Chisom Okafor, 28-year-old Nigerian poet and clinical nutritionist, lives and writes in Lagos. He divides his time between the diet clinic of a Nigerian military reference hospital and the military college of nursing where he teaches clinical nutrition, diet therapy and hospital practice. His poems speak to the geometries of bodies ravaged (or strengthened) by disability, relationships, departures, trauma, and loss, and seek to adopt language as a tool for breaking stereotypes that surround the experiences of the clinically vulnerable. His poems appear in Prairie Schooner, adda (Commonwealth Writers), Rattle, Beloit Poetry Journal, Jacar One, The Gerald Kraak Anthology: Heart of the Matter (2019), SAND Journal, the Indian Journal of Literature and Aesthetics, and elsewhere. He has received nominations for the Gerald Kraak Prize, Isele Poetry Prize, the Jack Grapes Prize, Frontier Award for New Poets, and a Pushcart Prize, and has worked as co-editor for the 20.35 Africa Anthology of Contemporary Poetry and the Libretto Chapbook Series. He tweets @chisomokafor16.
Chisom Okafor has made a lovely, compelling suite on the heart. Perhaps the calculus of science abhors mystery, or appears to, but here Okafor tests a marriage between the two. Obviously, to come close to death and dwell in its poetic possibilities is arresting. The poems play with the meeting point between heart as metaphor and heart as deadly literal organ, lingering over the real limits of being.
in the face of darkness, I’m giving names
to the days before my first
by which I mean, counting off the tips
of my fingers, the intervening moments
between each clinical
dizziness. fatigue. lethargy.
an agonizing force, rising
from deep within my shoulder blades
invoking breathlessness into
my supine body.
this body revolting against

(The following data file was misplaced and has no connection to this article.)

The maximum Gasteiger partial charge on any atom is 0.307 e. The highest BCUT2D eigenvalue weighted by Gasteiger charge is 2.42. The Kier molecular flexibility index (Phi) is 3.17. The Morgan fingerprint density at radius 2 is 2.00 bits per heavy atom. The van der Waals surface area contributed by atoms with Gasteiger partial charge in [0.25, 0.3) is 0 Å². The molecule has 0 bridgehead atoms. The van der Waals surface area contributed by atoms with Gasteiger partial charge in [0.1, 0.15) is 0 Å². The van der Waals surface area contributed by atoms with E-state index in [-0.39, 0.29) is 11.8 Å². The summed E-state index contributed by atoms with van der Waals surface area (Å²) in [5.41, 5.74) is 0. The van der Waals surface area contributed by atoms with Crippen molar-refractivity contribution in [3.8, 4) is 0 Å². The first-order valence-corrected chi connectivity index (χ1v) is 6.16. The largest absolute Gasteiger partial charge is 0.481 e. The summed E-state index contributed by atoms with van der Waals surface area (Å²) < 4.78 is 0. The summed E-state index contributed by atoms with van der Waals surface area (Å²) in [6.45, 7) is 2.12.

signs are the demons you see.
symptoms are what permits you the sense
i’m a perpetual marathoner in the nocturnalsport of insomnia,
but tonight, i’m deep in sleep
and dreaming of rows of peppercorn seeds
in a deserted orchard
stretching into thin lines, and receding
far beyond the courageous
advances of the eyes
and deep into the distance
of this night.
i’m journeying alone into psalms
lost among pines,
rising with the wind
to whisper choruses to the moon –
a fellow lone journeyman
on this deserted road –
then falling back
and there is an impenetrable darkness
trapped within the slaughter-house
of my body,
even in the face of all the repeated
promises of moonlight.
Otherwise, I choose to die intestate
Nine times, I’ve found myself sprawled out,
etherized on the ECG table, in a room
peopled by cardiac monitors and
Nine times I’ve known the speed at which my heart beats
to exactly equate the velocity of light,
which is the same, I suppose, as the gravitational pressure
exerted on a given body in motion,
taken by the exquisite art of free-falling,
One night, my father hid himself somewhere between bodies,
stationed at the entrance of my room
while I agonized.
I swear, if I believed in forgiveness,
here is what I’d have said to him:
I forgive you for passing unto me,
your heart of stone.
A heart not capable of loving in the way
the world has come to know it,
and choosing instead, time after time,
all the several darknesses that I hated once,
but have now come to love
like the cologne of a passer-by,
long lost to the winds.
Each one of us is born sensible
a heart incensed, then falling.
─ TJ Dema.
Falling, by which I mean a synchronized
art of dying. By which I also mean
burning in my chest
as I skid in full velocity off the middle
of a rail track.
I want to say to a century
of twinkling species overhead: I too
have been touched by wild fire
in a previous
I too, have memorized
the simple art